The Lunar Housewife is a delicious novel, focusing on Louise Leithauser, an aspiring writer who finds herself on the fringes of cold war activity during the McCarthy era. The novel opens at a party in 1953, filled with literary luminaries and pretty women, gathered at a Manhattan apartment to celebrate the second issue of the magazine Downtown. Louise’s boyfriend, Joe and his partner Harry are the founders. Harry’s wife Glynns is drunk. Harry, a philandering SOB publicly disappears with a pretty waitress, who Louise knows but does not want to be known to know. Harry and Joe let Louise write for the magazine under a pen name. Suddenly, she is given the task of interviewing and writing an article for Downtown about Ernest “Papa” Hemingway under her own name. But the article is stripped of anything that smacks of concerns Hemingway has with the United States government, his reasons for living in Cuba, and his current novel that would not be popular with some of the cold war types in the US. Meanwhile, when she travels to Italy with Joe and they have coffee with James Baldwin, Louise shares that she is working on a novel about an American woman who defects and goes to live on the moon with a Russian astronaut. Joe is furious. Joe and Louise are in a serious relationship. Glynns trusts no one but intermittently interacts with Louise. Harry starts a long term affair with the waitress. Various turns of events leave Louise totally confounded about what secrets Joe and Harry are keeping from her, how to hide her modest background from Joe, what to do about her nosy upstairs neighbor, her once kind but now distant lawyer boss, her novel and Papa Hemingway’s hat.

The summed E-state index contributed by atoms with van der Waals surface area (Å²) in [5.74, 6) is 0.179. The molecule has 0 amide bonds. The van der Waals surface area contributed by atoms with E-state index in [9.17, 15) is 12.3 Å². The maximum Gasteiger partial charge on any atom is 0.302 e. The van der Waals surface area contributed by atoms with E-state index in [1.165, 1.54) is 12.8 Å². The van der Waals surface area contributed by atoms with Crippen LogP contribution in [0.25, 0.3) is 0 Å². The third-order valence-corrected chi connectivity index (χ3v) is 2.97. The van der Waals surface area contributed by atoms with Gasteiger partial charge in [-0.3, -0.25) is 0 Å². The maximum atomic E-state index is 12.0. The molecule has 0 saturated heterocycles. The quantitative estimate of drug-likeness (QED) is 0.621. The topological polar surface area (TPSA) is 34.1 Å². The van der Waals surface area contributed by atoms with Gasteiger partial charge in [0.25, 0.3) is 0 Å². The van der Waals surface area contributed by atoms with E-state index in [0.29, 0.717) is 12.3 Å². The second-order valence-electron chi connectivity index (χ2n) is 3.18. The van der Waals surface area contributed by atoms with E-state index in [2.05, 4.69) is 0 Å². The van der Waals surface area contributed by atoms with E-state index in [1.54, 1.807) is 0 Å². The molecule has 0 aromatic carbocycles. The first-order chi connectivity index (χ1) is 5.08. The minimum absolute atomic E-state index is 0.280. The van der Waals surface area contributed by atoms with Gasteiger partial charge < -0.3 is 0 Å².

This novel is something of a coming of age story, with chapters including parts of Louise’s novel, meant to be a romance novel so it will sell and morphing into something more, with a political and social edge. Louise is in her twenties at a time there was burgeoning recognition of womens’ need to break out of stereotypes and frustrations with their designated roles. Of course from 1953-1955, these stereotypes were well-entrenched and Louise’s ambitions constantly fight with a tendency to consider more conventional choices that fundamentally conflict with her career aspirations.
Don’t assume all this is portrayed in a dull or pedantic way! Woods’ writing and storytelling throughout is entertaining, humorous, and her dedication of the book is to her young daughters, “with a wink.” She inserts a few famous people in speaking roles and many appear at parties and other settings, all included in the story flawlessly and with historic accuracy. This is done “just enough.” Like Louise’s novel within the novel, Woods offers us a “simple” piece of yellow cake but with a center dark chocolate, making it an intense flavorful read. Enjoy! Well worth a read and fun.